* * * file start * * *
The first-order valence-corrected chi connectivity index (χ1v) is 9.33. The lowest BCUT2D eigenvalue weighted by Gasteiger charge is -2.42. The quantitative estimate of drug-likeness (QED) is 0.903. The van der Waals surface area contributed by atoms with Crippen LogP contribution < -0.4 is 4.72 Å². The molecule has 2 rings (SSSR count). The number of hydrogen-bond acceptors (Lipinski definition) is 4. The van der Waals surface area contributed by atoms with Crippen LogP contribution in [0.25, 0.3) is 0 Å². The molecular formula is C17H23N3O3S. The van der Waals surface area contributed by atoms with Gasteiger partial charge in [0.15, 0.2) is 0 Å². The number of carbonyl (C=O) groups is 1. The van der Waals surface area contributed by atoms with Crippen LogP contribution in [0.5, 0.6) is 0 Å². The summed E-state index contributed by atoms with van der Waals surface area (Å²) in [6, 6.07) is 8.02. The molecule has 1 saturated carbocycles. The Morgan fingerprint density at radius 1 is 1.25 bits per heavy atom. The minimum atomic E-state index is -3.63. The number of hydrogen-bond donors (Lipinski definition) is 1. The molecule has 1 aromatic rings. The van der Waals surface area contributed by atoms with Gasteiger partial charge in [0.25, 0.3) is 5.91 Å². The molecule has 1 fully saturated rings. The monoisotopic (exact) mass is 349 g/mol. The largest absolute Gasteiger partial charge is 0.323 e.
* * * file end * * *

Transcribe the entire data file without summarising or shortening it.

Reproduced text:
The first-order valence-corrected chi connectivity index (χ1v) is 9.33. The lowest BCUT2D eigenvalue weighted by Gasteiger charge is -2.42. The quantitative estimate of drug-likeness (QED) is 0.903. The van der Waals surface area contributed by atoms with Crippen LogP contribution < -0.4 is 4.72 Å². The molecule has 2 rings (SSSR count). The number of hydrogen-bond acceptors (Lipinski definition) is 4. The van der Waals surface area contributed by atoms with Crippen LogP contribution in [0.25, 0.3) is 0 Å². The molecular formula is C17H23N3O3S. The van der Waals surface area contributed by atoms with Gasteiger partial charge in [0.15, 0.2) is 0 Å². The number of carbonyl (C=O) groups is 1. The van der Waals surface area contributed by atoms with Crippen LogP contribution in [0.5, 0.6) is 0 Å². The summed E-state index contributed by atoms with van der Waals surface area (Å²) in [6, 6.07) is 8.02. The molecule has 1 saturated carbocycles. The Morgan fingerprint density at radius 1 is 1.25 bits per heavy atom. The minimum atomic E-state index is -3.63. The number of hydrogen-bond donors (Lipinski definition) is 1. The molecule has 1 aromatic rings. The van der Waals surface area contributed by atoms with Gasteiger partial charge in [0.25, 0.3) is 5.91 Å². The molecule has 1 fully saturated rings. The monoisotopic (exact) mass is 349 g/mol. The largest absolute Gasteiger partial charge is 0.323 e.